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The Pentagon building in Washington. The Pentagon said on July 6 that it cancelled its Joint Enterprise defence Infrastructure (JEDI) contract with Microsoft that was being challenged by Amazon in favour of a new contract that would meet current needs. Photo: AFP

Pentagon scraps US$10 billion JEDI cloud contract with Microsoft amid Amazon challenge

  • The Pentagon said it cancelled the Joint Enterprise Defence Infrastructure (JEDI) contract to develop a new ‘mutli-cloud/multi-vendor’ contract
  • Amazon challenged the government’s deal with rival Microsoft on the grounds that former president Donald Trump was acting against the e-commerce giant
The Pentagon said Tuesday it has scrapped a massive US$10 billion cloud computing contract, sidestepping a bitter dispute between Amazon and Microsoft over allegations of political bias that swayed the bidding.
A defence Department statement said the Joint Enterprise Defence Infrastructure (JEDI) contract was cancelled because it no longer meets current needs and that it would start a process for a new “multi-cloud/multi-vendor” computing contract.

Microsoft in late 2019 won the contract, sparking a challenge by Amazon on grounds that vengeful politics by then president Donald Trump may have improperly influenced the outcome.

Officials said that instead of going forward with the deal in the face of litigation, the government would start over with the aim of getting the most up-to-date technology.

Amazon filed a lawsuit on November 22, 2019, challenging the Pentagon‘s award of a cloud-computing contract worth US$10 billion to rival Microsoft. Amazon argued former president Donald Trump’s vendetta against CEO Jeff Bezos influenced the outcome. Photo: TNS

“JEDI, conceived with noble intent, was developed at a time when the department’s needs were different,” defence Department spokesman John Sherman said during a press briefing.

“Now, we want to leverage multiple cloud environments.”

Sherman equated arming US “war fighters” with cutting-edge, 21st century cloud computing capabilities to providing top armour or weaponry, saying the technology landscape has shifted since the JEDI contract was stalled by litigation.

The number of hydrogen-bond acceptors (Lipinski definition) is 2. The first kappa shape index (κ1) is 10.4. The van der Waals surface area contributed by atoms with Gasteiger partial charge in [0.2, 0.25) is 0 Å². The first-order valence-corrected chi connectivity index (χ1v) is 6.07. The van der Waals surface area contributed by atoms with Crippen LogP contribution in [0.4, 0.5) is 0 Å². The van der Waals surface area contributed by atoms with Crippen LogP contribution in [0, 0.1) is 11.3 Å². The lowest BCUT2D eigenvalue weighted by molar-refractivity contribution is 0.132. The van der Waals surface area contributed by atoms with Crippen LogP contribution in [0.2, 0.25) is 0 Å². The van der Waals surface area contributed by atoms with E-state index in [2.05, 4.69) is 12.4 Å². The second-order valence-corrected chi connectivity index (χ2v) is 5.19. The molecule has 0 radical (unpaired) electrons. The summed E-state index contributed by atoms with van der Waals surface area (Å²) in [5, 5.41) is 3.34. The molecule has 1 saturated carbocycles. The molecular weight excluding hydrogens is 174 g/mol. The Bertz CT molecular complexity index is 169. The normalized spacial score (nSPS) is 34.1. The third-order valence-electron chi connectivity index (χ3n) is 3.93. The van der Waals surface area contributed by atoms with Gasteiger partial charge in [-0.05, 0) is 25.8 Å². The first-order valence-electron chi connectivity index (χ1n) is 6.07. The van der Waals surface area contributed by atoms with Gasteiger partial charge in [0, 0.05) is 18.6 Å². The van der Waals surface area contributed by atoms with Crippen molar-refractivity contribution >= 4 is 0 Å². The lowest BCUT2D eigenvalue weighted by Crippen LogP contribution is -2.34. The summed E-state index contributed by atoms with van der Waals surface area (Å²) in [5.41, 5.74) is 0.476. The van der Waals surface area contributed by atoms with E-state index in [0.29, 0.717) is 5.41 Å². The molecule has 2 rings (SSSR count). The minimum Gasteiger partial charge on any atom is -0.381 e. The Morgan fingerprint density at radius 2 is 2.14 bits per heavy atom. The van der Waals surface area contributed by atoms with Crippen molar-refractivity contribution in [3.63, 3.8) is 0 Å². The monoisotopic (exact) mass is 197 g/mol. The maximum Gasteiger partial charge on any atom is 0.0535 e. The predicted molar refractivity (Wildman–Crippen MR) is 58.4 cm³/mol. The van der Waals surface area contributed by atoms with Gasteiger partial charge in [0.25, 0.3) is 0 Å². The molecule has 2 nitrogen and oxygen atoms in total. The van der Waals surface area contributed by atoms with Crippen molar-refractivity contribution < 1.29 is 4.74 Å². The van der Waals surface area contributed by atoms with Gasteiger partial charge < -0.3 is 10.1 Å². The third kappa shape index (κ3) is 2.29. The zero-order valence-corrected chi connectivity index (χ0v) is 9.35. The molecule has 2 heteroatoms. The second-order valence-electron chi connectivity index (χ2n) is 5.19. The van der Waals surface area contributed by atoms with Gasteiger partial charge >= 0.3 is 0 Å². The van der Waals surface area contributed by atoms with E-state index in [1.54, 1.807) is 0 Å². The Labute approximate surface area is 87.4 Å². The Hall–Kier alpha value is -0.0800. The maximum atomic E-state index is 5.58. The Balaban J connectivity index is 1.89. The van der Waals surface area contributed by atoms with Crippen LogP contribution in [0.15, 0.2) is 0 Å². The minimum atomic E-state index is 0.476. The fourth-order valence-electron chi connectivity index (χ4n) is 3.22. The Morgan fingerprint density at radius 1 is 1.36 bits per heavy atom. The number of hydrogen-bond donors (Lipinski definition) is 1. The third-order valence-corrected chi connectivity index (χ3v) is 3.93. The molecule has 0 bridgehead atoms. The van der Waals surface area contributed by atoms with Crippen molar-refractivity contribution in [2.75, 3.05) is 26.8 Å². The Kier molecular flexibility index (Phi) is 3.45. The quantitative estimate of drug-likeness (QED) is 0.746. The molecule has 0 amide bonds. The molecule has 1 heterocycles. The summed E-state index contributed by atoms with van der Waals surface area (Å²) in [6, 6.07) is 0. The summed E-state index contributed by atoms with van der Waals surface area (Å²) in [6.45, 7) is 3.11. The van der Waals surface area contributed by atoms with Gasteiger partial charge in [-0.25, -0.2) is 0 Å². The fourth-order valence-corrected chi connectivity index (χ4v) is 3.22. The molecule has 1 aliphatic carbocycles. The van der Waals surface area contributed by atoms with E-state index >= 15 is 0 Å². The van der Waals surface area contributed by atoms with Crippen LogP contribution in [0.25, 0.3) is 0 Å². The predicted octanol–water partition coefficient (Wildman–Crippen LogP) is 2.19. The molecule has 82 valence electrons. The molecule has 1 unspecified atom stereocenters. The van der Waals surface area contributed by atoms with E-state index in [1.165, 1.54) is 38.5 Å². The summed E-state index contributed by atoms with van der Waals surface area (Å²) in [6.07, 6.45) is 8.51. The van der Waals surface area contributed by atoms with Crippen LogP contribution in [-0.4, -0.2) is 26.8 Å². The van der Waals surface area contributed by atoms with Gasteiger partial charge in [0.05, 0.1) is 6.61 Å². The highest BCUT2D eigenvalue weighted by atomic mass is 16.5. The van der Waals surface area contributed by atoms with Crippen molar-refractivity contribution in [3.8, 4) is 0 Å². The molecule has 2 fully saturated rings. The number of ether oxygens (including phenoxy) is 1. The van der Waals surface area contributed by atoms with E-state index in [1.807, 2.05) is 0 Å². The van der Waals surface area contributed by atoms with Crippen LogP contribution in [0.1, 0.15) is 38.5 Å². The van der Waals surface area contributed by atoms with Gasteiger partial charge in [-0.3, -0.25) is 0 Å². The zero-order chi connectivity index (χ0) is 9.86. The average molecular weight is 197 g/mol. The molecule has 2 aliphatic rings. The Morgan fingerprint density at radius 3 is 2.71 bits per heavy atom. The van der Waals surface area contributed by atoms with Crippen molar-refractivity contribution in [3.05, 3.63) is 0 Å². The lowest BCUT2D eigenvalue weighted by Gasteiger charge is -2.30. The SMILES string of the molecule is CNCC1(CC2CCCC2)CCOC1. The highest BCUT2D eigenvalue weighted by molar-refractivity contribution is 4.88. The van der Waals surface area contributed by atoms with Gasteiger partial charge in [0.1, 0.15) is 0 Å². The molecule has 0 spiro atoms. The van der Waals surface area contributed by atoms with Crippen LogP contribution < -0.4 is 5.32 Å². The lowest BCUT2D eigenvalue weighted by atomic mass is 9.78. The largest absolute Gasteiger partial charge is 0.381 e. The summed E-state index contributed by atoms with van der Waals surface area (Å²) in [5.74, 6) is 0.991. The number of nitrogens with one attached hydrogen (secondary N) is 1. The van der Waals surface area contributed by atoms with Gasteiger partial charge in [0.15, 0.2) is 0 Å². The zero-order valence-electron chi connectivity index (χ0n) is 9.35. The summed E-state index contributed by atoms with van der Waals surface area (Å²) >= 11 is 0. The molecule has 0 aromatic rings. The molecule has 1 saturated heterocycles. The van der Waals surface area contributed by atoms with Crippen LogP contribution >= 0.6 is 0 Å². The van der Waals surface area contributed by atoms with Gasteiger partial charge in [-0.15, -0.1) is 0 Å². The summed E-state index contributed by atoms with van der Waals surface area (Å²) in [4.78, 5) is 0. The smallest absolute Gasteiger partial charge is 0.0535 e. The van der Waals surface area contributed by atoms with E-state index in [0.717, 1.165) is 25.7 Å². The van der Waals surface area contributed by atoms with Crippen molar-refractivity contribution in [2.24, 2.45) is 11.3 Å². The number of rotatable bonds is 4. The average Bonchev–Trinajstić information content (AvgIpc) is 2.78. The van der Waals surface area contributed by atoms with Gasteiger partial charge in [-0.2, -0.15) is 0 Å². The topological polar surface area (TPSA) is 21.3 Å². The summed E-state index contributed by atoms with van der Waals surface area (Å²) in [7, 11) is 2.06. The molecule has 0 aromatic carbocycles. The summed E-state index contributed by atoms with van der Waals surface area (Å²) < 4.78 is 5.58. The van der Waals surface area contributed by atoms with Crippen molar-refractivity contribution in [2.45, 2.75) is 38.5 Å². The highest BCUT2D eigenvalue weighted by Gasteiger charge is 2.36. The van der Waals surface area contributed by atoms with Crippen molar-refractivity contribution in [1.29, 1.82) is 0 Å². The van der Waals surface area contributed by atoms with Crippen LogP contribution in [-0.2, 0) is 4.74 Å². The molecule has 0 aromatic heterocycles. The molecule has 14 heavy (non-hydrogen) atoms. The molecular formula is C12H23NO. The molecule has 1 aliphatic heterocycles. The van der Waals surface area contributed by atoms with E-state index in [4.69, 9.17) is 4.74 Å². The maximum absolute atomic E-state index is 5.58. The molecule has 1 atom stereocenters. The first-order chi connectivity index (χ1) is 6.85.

A statement said the Pentagon would seek proposals from Amazon and Microsoft on a new contract, noting that the two vendors appear at the moment to be the only cloud service providers capable of meeting the department’s requirements.

Staying on mission

The 10-year JEDI programme was designed see all military branches sharing information in a cloud-based system boosted by artificial intelligence.

Amazon alleged it was shut out of the deal because of what it called Trump’s vendetta against the company and its chief executive Jeff Bezos.

Sherman maintained that it was urgent to move ahead and that “the overriding factor is not what may have happened in previous administrations; what was said or not said, the litigation.”

A combination photo shows Amazon CEO Jeff Bezos (L) in New York and former US president Donald Trump at the White House in Washington on December 14, 2016. Photo: Reuters

Amazon had been considered the lead contender to provide technology for JEDI, with Amazon Web Services dominating the cloud computing arena and the company already providing classified servers for other government agencies including the CIA.

Amazon argued in court documents that the Pentagon’s choice of Microsoft was mystifying if not for Trump’s repeated “expressed determination to, in the words of the president himself, ‘screw Amazon.’”

US defence officials will reach out to Amazon and Microsoft to solicit bids for parts of the new cloud contract, which Sherman said will have an overall value in the billions, without specifying an amount.

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“We understand and agree with the DoD’s decision,” Amazon said in response to an AFP inquiry.

“Unfortunately, the (JEDI) contract award was not based on the merits of the proposals and instead was the result of outside influence that has no place in government procurement.”

“Difficult choice”

Microsoft president of US regulated industries Toni Townes-Whitley said in a post that the technology giant “respects and accepts” the decision.

“The DoD faced a difficult choice: Continue with what could be a years-long litigation battle or find another path forward,” Townes-Whitley said in a post.

“What matters now is the way forward.”

The defence department move “ends a multi-year soap opera that has put the JEDI deal on pause,” according to Wedbush analyst Dan Ives.


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“For Microsoft this went from a lottery deal to a court nightmare with Amazon and others,” Ives said.

“The cloud shift is not slowing down so the Pentagon had to make this move.”

Amazon shares climbed nearly 5 per cent in trading that followed the announcement, which comes as the head of the internet giant’s cloud unit took over the role of chief executive from founder Jeff Bezos.

Defence officials planned to also reach out to Google, Oracle, IBM and other computing titans to assess whether they are will and able to enter the bidding for some of the jobs.

The department aimed to begin awarding contracts early next year with a hope of having systems starting to deploy by 2025.

Microsoft will be able to submit a bill to the government for terminating the JEDI contract, the amount of which has not been determined, according to Sherman.